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ARS Home » Northeast Area » Geneva, New York » Grape Genetics Research Unit (GGRU) » Research » Publications at this Location » Publication #371579

Research Project: Grapevine Genetics, Genomics and Molecular Breeding for Disease Resistance, Abiotic Stress Tolerance, and Improved Fruit Quality

Location: Grape Genetics Research Unit (GGRU)

Title: Genomic consequences of apple improvement

Author
item MIGICOVSKY, ZOE - DALHOUSIE UNIVERSITY
item GARDNER, KYLE - DALHOUSIE UNIVERSITY
item Richards, Christopher
item CHAO, THOMAS - FORMER ARS EMPLOYEE
item SCHWANINGER, HEIDI - FORMER ARS EMPLOYEE
item Fazio, Gennaro
item Zhong, Gan-Yuan
item MYLES, SEAN - DALHOUSIE UNIVERSITY

Submitted to: Horticulture Research
Publication Type: Peer Reviewed Journal
Publication Acceptance Date: 11/9/2020
Publication Date: 1/1/2021
Citation: Migicovsky, Z., Gardner, K., Richards, C.M., Chao, T., Schwaninger, H., Fazio, G., Zhong, G., Myles, S. 2021. Genomic consequences of apple improvement. Horticulture Research. https://doi.org/10.1038/s41438-020-00441-7.
DOI: https://doi.org/10.1038/s41438-020-00441-7

Interpretive Summary: Apple is one of the most economically important fruit crops, with a worldwide production value exceeded only by tomatoes and grapes. Where and how apples were originated are still a subject of wide interest to many apple researchers, because understanding these questions will help breeders identify important genetic variation or diversity (or genes) for breeding new or improving existing apples. While there is an immense amount of genetic variation available in apple, most commercial production focuses on a limited number of elite cultivars. In 2017, over 50% of the commercial apple production in the European Union consisted of only five apple cultivars. The repeated use of a small number of elite cultivars during breeding reduces genetic diversity, especially among commercial cultivars. In addition, clonal propagation allows successful cultivars to persist for long periods of time, such as the ‘McIntosh’ apple which is still in widespread production after 200 years. The ability of the apple industry to respond to pests, pathogens, and a changing climate will rely on comprehensive evaluations of apple variation, and the subsequent introgression of desirable genetic variants into apple breeding material. In this study, we investigated the domestication history of apples by examining its relationship to the progenitor species M. sieversii and M. sylvestris, identified signatures of positive changes during domestication and improvement, and elucidated the improvement history of cultivated apples by examining the relationships among modern cultivars in the USDA apple germplasm collection preserved in Geneva, New York, USA. Our work significantly advanced our knowledge in apple domestication, improvement history and genetic diversity.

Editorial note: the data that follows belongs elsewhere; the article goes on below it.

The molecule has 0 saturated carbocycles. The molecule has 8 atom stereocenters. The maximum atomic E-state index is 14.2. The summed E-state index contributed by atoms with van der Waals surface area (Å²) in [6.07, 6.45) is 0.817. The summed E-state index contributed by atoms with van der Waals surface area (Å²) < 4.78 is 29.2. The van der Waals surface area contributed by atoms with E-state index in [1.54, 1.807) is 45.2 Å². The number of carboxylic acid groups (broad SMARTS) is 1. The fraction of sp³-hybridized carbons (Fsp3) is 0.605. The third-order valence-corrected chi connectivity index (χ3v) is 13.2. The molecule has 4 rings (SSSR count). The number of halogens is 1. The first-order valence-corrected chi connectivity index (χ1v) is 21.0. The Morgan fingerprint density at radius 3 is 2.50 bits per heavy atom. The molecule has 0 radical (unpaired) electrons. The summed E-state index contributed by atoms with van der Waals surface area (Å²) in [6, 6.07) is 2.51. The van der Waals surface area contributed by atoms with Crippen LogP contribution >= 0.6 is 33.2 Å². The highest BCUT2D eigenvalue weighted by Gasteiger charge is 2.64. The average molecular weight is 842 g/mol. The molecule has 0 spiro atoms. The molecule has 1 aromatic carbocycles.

Technical Abstract: The apple (Malus domestica) is one of the world’s most commercially important perennial crops and its improvement has been the focus of human effort for thousands of years. Here we genetically characterize over 1,000 apple accessions from the United States Department of Agriculture (USDA) germplasm collection using over 30,000 single nucleotide polymorphisms (SNPs). We confirm the close genetic relationship between modern apple cultivars and their primary progenitor species, M. sieversii from Central Asia, and find that cider apples derive more of their ancestry from the European crabapple, M. sylvestris, than do dessert apples. We determined that most of the USDA collection is a large complex pedigree: over half of the collection is inter-connected by a series of first-degree relationships. In addition, 15% of the accessions have a first-degree relationship with one of the top 10 cultivars sold in the USA. With the exception of ‘Honeycrisp’, the 10 top-selling cultivars are also inter-connected to each other via pedigree relationships. The cultivars ‘Golden Delicious’ and ‘Red Delicious’ were found to have over 60 first-degree relatives, consistent with their repeated use by apple breeders. We detected a signature of intense selection for red skin and provide evidence that breeders also selected for increased firmness. Our results suggest that Americans are eating apples largely from a single family tree and that the apple’s future improvement will benefit from increased exploitation of its tremendous natural genetic diversity.